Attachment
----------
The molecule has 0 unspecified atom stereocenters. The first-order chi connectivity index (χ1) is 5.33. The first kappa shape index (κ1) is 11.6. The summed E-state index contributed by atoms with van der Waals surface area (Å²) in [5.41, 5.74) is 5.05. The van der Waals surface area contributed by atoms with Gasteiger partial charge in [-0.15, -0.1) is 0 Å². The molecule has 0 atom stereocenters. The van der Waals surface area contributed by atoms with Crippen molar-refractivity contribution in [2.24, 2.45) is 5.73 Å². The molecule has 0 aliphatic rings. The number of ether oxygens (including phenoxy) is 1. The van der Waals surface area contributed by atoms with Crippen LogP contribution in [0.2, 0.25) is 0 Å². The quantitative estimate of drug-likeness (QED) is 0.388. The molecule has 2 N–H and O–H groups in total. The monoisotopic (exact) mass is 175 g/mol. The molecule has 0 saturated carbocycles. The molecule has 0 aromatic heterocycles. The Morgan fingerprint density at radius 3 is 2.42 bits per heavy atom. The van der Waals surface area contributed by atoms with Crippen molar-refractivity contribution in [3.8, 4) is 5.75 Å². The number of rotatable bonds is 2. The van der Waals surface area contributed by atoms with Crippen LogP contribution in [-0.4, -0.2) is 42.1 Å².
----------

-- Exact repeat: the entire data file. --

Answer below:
The molecule has 0 unspecified atom stereocenters. The first-order chi connectivity index (χ1) is 5.33. The first kappa shape index (κ1) is 11.6. The summed E-state index contributed by atoms with van der Waals surface area (Å²) in [5.41, 5.74) is 5.05. The van der Waals surface area contributed by atoms with Gasteiger partial charge in [-0.15, -0.1) is 0 Å². The molecule has 0 atom stereocenters. The van der Waals surface area contributed by atoms with Crippen molar-refractivity contribution in [2.24, 2.45) is 5.73 Å². The molecule has 0 aliphatic rings. The number of ether oxygens (including phenoxy) is 1. The van der Waals surface area contributed by atoms with Crippen LogP contribution in [0.2, 0.25) is 0 Å². The quantitative estimate of drug-likeness (QED) is 0.388. The molecule has 2 N–H and O–H groups in total. The monoisotopic (exact) mass is 175 g/mol. The molecule has 0 saturated carbocycles. The molecule has 0 aromatic heterocycles. The Morgan fingerprint density at radius 3 is 2.42 bits per heavy atom. The van der Waals surface area contributed by atoms with Crippen molar-refractivity contribution in [3.8, 4) is 5.75 Å². The number of rotatable bonds is 2. The van der Waals surface area contributed by atoms with Crippen LogP contribution in [-0.4, -0.2) is 42.1 Å².